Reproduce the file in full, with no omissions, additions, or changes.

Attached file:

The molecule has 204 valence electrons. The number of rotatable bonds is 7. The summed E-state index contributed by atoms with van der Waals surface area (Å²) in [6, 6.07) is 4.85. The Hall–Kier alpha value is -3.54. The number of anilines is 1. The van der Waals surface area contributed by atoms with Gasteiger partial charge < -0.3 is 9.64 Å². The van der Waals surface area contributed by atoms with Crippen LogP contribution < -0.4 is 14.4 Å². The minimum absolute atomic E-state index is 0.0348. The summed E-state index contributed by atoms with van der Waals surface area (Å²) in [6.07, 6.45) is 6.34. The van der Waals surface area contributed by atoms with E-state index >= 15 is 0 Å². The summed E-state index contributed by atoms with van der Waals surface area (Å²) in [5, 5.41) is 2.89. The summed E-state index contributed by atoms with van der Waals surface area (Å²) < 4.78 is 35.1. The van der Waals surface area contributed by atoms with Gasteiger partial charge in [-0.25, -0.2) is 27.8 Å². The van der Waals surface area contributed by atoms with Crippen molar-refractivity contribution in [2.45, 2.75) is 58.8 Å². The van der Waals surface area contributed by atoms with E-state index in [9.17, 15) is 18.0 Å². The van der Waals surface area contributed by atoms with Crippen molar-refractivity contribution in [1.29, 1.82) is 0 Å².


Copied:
The molecule has 204 valence electrons. The number of rotatable bonds is 7. The summed E-state index contributed by atoms with van der Waals surface area (Å²) in [6, 6.07) is 4.85. The Hall–Kier alpha value is -3.54. The number of anilines is 1. The van der Waals surface area contributed by atoms with Gasteiger partial charge < -0.3 is 9.64 Å². The van der Waals surface area contributed by atoms with Crippen LogP contribution < -0.4 is 14.4 Å². The minimum absolute atomic E-state index is 0.0348. The summed E-state index contributed by atoms with van der Waals surface area (Å²) in [6.07, 6.45) is 6.34. The van der Waals surface area contributed by atoms with E-state index >= 15 is 0 Å². The summed E-state index contributed by atoms with van der Waals surface area (Å²) in [5, 5.41) is 2.89. The summed E-state index contributed by atoms with van der Waals surface area (Å²) < 4.78 is 35.1. The van der Waals surface area contributed by atoms with Gasteiger partial charge in [-0.25, -0.2) is 27.8 Å². The van der Waals surface area contributed by atoms with Crippen molar-refractivity contribution in [2.45, 2.75) is 58.8 Å². The van der Waals surface area contributed by atoms with E-state index in [9.17, 15) is 18.0 Å². The van der Waals surface area contributed by atoms with Crippen molar-refractivity contribution in [1.29, 1.82) is 0 Å².